char *bind = getkeylast(netkeys, "bind");
If multiple ``bind'' keywords existed in [network], the first one could be found with getkeyfirst, and getkeylist could be used to extract a list of all variants loaded. This allows for config files to contain logical lists. The getkeyindex function can be used to extract the list of keywords loaded for a given [section].

One can also manipulate the contents of the keydata_t keywords after they have been loaded into memory with setkeydata and clrkeydata. This could be used to insert override values based on argv[ ] command-line switches, for example. These values never replace the loaded ones; they are instead added to the ``chain'' of values for a given keyword and are visible with getkeylast( ). The getkeylist will return all prior values, including those set with setkeyvalue at the end.

Another set of functions covers authentication or at least, provides the minimum vrfpwent function to validate a user id and password combination against the /etc/passwd file. This function doesn't examine the /etc/shadow file because embedded Linux systems generally do not use shadow passwords or the overhead of additional passwd entry routines that this would add to the runtime libraries. The other function currently provided in the auth set, sockident, extracts the connecting user's ``local username'' using the ident server.

Serial routines are provided to handle serial I/O. While not every embedded Linux controller may have a network interface, all do seem to include serial I/O. Serial I/O is also used to integrate many external devices, as well as many kinds of telephone systems such as the Panasonic DBS.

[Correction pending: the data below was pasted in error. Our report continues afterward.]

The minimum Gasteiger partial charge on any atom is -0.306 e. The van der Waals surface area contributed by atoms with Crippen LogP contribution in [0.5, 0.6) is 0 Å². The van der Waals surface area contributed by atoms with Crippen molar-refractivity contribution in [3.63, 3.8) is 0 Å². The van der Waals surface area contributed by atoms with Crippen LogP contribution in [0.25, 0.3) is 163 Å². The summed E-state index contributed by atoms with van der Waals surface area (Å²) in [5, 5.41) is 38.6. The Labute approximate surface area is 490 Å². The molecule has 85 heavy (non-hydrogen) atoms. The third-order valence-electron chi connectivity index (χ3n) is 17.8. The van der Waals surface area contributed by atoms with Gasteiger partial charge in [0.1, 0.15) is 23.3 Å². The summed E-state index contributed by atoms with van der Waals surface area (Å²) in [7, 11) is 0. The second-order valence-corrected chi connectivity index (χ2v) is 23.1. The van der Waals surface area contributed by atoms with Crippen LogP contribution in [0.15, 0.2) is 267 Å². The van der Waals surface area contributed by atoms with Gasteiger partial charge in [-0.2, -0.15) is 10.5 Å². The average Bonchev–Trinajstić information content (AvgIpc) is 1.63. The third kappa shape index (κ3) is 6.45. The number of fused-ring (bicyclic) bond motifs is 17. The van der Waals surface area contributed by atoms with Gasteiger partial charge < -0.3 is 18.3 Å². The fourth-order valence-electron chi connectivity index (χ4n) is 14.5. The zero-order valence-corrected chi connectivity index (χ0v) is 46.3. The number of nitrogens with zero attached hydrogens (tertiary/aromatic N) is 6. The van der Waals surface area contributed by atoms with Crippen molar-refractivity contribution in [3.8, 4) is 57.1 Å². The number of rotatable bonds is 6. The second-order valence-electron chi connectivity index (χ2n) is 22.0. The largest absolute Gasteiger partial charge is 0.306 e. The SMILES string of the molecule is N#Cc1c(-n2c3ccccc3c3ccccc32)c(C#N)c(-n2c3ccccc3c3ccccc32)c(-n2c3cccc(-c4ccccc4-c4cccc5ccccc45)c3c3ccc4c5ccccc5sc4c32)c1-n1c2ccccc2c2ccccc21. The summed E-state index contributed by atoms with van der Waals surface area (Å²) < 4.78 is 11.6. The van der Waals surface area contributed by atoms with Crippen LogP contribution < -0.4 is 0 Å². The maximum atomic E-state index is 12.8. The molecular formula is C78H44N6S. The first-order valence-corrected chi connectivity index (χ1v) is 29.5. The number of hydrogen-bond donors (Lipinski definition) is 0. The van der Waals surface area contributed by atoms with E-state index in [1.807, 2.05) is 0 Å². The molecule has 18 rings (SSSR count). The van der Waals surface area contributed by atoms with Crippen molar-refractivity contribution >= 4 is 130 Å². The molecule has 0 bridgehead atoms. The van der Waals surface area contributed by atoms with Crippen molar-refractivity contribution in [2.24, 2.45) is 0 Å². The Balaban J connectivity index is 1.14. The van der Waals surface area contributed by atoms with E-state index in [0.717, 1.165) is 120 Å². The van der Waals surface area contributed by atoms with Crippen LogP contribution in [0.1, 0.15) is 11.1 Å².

The purpose of the uCommon serial I/O functions is to simplify serial port attributes and to provide a stable base configuration for use with binary and block I/O operations.

The first serial function is getserial, which simply opens the serial device node with the specified data format and speed, and with hardware handshaking enabled. It returns a valid file descriptor when successful.

Various I/O functions provided to read and write data from the serial device offer timeouts. Timeouts can be used to monitor a successful operation and specify when to stop waiting for more data to arrive. Some further improvements can and will be made to uCommon serial functions, perhaps even prior to distribution of R1.

The socket functions are meant to replace the use of complex sockaddr structures and name resolver libraries with simple string-based functions. Hence, one can perform a getsocket against a logical host name, for example socket = getsocket("www.linuxtoday.com", 80, SOCK_STREAM). This operation would normally involve using gethostbyname, building a sockaddr_in structure, and finally a socket and connect call. Named strings can also be used for names of interfaces to bind sockets and servers to locally.